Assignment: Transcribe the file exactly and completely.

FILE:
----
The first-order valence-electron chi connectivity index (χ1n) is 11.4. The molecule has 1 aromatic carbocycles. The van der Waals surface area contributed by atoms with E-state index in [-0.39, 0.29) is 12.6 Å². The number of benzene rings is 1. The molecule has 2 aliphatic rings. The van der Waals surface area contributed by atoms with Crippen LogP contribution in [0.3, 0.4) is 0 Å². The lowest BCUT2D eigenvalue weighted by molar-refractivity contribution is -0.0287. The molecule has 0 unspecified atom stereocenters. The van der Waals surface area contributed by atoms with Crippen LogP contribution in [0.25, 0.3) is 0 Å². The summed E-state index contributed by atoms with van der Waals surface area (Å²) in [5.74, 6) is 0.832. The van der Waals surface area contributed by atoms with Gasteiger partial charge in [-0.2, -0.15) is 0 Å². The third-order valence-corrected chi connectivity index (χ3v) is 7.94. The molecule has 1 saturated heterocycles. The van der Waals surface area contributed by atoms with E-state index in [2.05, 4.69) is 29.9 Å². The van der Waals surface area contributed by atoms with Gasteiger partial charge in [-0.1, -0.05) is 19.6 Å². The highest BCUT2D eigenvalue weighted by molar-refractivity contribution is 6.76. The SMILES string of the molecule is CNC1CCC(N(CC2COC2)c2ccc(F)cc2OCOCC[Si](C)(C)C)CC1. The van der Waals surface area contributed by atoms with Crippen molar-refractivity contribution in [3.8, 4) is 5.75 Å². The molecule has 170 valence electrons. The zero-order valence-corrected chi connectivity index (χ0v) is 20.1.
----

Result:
The first-order valence-electron chi connectivity index (χ1n) is 11.4. The molecule has 1 aromatic carbocycles. The van der Waals surface area contributed by atoms with E-state index in [-0.39, 0.29) is 12.6 Å². The number of benzene rings is 1. The molecule has 2 aliphatic rings. The van der Waals surface area contributed by atoms with Crippen LogP contribution in [0.3, 0.4) is 0 Å². The lowest BCUT2D eigenvalue weighted by molar-refractivity contribution is -0.0287. The molecule has 0 unspecified atom stereocenters. The van der Waals surface area contributed by atoms with Crippen LogP contribution in [0.25, 0.3) is 0 Å². The summed E-state index contributed by atoms with van der Waals surface area (Å²) in [5.74, 6) is 0.832. The van der Waals surface area contributed by atoms with Gasteiger partial charge in [-0.2, -0.15) is 0 Å². The third-order valence-corrected chi connectivity index (χ3v) is 7.94. The molecule has 1 saturated heterocycles. The van der Waals surface area contributed by atoms with E-state index in [2.05, 4.69) is 29.9 Å². The van der Waals surface area contributed by atoms with Gasteiger partial charge in [-0.1, -0.05) is 19.6 Å². The highest BCUT2D eigenvalue weighted by molar-refractivity contribution is 6.76. The SMILES string of the molecule is CNC1CCC(N(CC2COC2)c2ccc(F)cc2OCOCC[Si](C)(C)C)CC1. The van der Waals surface area contributed by atoms with Crippen molar-refractivity contribution in [3.8, 4) is 5.75 Å². The molecule has 170 valence electrons. The zero-order valence-corrected chi connectivity index (χ0v) is 20.1.